I don’t know about this one.. There’s no solid correlation between Mozrank and Google ranks, so why adopt it? It’s a great tool, but not one that I think needed to be included with Raven’s tool set.

  5. Phill Ohren

    Seriously, I’m fed up of people using PageRank in general as an SEO metric… It’s unreliable, old and even used as propaganda by Google Themselves.

    Think you are forgetting theres one key channel missing from all of these “Rank” metrics. Until it is included I’m not interested in any of these page rank tools.

  6. Zarko Zivkovic

    Nice, personally I think it’s great. this way we can compare website rank based on more reliable sources. maybe it will give us something more to show to our customers, or maybe not. Time will tell!

  7. Orville Tadle

    Good move, as more and more SEOs is slowly embracing the importance and impact of PR in link popularity. Hope I could do educate well my clients getting away with Google’s PR.

  8. Rand Fishkin

    Wow, this new site really is pretty… Kudos again to the Raven design team.

    Just wanted to hop in and answer a few of the potential questions in the comments above:

    Re: mozRank vs. PageRank correlation – this post might be useful – We’ve also pointed out that each month, we compare mozRank against a sample of a few thousand random toolbar PageRank scores and on average, these values are off by around 0.4-0.5 (since mR shows two significant digits and PR doesn’t, a “perfect” relationship would be ~0.25).

    In terms of predicting rankings, both mozRank and PageRank are nearly exactly the same (PR was very slightly higher in our last look at the data, but often falls below mR when it hasn’t updated in a while). Neither are excellent by any means, but if you’re attempting to measure raw link equity, they’re both relatively similar.

    In terms of DA/PA – these metrics tend to be more predictive of rankings (particularly PA) because we engineer them specifically to rank model against rankings and be predictive of how pages will perform (sans signals like content + keywords). In our last examination of metrics, PA was around 0.35, which is the highest single metric we found among any we analyzed (both from SEOmoz and places like Alexa, Google PR, Compete, Yahoo! link counts, etc.)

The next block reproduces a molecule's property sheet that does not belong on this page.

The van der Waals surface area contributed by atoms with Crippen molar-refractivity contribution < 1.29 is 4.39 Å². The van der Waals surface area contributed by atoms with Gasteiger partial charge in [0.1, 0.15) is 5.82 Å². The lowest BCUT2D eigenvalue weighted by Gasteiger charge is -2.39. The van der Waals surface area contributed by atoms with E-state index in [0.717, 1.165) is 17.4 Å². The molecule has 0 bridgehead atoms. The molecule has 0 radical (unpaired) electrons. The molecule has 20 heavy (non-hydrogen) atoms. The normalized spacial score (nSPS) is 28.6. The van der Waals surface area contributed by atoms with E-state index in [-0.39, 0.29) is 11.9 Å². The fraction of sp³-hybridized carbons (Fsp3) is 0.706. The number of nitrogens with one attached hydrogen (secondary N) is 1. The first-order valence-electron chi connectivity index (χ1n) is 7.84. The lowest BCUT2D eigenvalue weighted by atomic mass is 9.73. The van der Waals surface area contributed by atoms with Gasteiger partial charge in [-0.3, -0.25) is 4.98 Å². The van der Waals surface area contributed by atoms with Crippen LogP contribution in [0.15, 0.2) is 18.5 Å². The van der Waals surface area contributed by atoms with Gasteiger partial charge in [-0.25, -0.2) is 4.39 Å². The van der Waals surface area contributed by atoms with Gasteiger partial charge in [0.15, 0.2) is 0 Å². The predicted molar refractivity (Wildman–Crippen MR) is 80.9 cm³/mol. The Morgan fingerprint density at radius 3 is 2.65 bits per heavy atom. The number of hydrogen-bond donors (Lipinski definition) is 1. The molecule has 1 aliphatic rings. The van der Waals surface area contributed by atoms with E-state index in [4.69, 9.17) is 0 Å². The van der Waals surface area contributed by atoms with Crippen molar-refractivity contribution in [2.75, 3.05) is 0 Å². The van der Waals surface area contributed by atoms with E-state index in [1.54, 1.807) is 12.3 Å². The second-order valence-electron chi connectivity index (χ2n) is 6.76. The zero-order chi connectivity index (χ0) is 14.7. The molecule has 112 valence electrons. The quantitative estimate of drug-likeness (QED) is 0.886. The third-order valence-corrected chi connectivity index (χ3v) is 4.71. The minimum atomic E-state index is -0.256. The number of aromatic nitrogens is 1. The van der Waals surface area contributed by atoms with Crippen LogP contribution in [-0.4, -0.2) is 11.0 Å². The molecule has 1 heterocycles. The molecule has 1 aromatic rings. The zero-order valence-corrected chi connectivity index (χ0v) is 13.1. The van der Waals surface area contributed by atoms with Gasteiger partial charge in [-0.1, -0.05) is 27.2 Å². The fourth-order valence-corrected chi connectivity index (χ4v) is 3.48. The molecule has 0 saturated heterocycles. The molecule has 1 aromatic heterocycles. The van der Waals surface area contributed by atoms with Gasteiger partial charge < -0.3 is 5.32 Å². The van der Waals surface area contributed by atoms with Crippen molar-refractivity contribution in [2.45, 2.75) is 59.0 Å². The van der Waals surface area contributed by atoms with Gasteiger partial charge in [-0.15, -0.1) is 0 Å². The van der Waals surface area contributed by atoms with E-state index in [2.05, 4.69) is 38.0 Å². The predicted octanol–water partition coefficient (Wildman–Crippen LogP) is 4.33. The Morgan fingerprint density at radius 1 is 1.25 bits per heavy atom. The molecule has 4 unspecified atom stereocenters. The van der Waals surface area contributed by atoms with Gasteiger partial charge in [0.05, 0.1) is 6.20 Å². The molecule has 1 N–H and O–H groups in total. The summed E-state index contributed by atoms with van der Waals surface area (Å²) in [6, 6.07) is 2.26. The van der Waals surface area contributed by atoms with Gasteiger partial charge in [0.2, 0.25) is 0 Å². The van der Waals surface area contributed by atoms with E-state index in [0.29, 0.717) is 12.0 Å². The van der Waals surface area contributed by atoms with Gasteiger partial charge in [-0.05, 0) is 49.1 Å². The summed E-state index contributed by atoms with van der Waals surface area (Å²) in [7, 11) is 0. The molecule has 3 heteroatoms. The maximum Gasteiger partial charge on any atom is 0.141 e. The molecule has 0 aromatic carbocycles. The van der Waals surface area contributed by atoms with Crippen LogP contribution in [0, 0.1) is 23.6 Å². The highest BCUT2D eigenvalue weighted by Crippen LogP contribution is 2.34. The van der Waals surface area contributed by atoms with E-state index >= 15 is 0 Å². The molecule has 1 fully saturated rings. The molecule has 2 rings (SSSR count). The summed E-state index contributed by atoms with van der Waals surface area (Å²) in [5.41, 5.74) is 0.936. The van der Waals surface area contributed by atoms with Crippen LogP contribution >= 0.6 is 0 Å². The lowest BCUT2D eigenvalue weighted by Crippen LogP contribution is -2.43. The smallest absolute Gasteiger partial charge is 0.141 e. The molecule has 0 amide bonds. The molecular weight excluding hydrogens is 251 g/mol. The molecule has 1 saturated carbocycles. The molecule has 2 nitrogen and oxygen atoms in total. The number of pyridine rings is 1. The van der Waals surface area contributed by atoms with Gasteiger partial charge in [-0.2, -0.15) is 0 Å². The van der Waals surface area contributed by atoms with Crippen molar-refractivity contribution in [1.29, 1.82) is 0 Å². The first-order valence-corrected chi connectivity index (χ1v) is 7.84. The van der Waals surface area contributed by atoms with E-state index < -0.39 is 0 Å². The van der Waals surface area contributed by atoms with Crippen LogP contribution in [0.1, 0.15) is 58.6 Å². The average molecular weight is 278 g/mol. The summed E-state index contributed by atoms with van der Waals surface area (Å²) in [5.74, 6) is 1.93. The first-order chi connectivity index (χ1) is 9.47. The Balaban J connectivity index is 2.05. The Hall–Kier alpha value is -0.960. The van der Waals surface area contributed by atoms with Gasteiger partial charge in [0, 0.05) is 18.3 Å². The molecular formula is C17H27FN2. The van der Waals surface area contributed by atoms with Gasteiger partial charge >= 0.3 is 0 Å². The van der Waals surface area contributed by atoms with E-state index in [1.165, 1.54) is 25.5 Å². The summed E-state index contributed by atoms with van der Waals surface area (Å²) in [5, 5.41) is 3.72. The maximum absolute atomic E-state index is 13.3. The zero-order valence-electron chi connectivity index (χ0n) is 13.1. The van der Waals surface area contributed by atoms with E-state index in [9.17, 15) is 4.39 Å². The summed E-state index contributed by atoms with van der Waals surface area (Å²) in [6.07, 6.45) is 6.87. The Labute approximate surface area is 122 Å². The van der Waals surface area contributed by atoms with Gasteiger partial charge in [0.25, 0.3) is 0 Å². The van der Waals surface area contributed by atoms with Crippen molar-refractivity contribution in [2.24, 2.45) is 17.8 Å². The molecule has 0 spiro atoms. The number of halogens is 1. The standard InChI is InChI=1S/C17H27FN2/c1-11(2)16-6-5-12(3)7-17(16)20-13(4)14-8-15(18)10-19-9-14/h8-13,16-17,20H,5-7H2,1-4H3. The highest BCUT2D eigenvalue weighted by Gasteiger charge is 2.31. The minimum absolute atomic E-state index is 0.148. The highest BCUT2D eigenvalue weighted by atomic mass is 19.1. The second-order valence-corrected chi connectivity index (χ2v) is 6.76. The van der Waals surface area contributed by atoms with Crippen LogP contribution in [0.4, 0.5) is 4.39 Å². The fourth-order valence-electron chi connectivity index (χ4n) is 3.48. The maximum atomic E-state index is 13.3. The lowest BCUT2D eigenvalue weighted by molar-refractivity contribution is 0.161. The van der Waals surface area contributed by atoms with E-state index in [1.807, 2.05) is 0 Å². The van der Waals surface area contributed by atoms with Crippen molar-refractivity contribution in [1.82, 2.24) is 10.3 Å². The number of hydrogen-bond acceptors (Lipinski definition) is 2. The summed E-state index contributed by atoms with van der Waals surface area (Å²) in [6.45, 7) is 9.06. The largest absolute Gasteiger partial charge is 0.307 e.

Obviously, I’m biased when it comes to the topic of mozRank, but I’m also a bit jealous 🙂 Raven has built a remarkably excellent product and I think many SEOs have recognized that.

    I’m not sure if anything like this instigated the shift, but I will say that a couple years ago, Google contacted SEOmoz and informed us that we couldn’t use their toolbar PageRank scores in our toolbar or new tools we built. Hubspot is another firm that recently switched away from showing PR in their application (again, I don’t know whether Google instigated or not). Either way – I think it’s clear that as software builders in SEO scale, Google becomes a threat, as there’s no completely “safe” way to grab PageRank and show it in your product.

    Congrats again Raven team – hope to see you out at Pubcon!

  9. Topher Kohan

    I applaud Jon and the whole team at Raven for having what it takes to move past an outdated system (PR) and work with what might be thought of as a competitor to Rand and the team at SEOmoz to give the users of Raven tools what they need to know to help them do there jobs the best way they can!

    Keep up the great work Guys (and Gals)!

    See you all at PubCon

  10. Ari Nahmani

    This is really exciting news. As RichardBaxter said above, we use OSE data in our decision making and competitive link analysis already. Alongside the Raven platform which we’ve been using since the early days, this is going to be an awesome way to integrate our decision making, insights, and reporting.

    I’m sure some clients who are still stuck on gaining links with a minimum PR will have to be hand held.. but its about time we put a final nail in the google TBPR coffin!

    Thanks Jon.

    Richard and Rand, see you in London next week!

  11. Wow Jon, things really have come a long way!

    I think this is a great move and I am excited to the further education I am going to have to provide a number of clients when they receive their next batch of reports 😉

  12. That’s great. PageRank is updated infrequently, while mozRank is updated about once a month. Google incorporates domain factors not necessarily related to link popularity in determining the PageRank for a page in a domain – meaning a page with little link popularity will still have a high PageRank in certain domains. uses mozRank, Page Authority, and Domain Authority.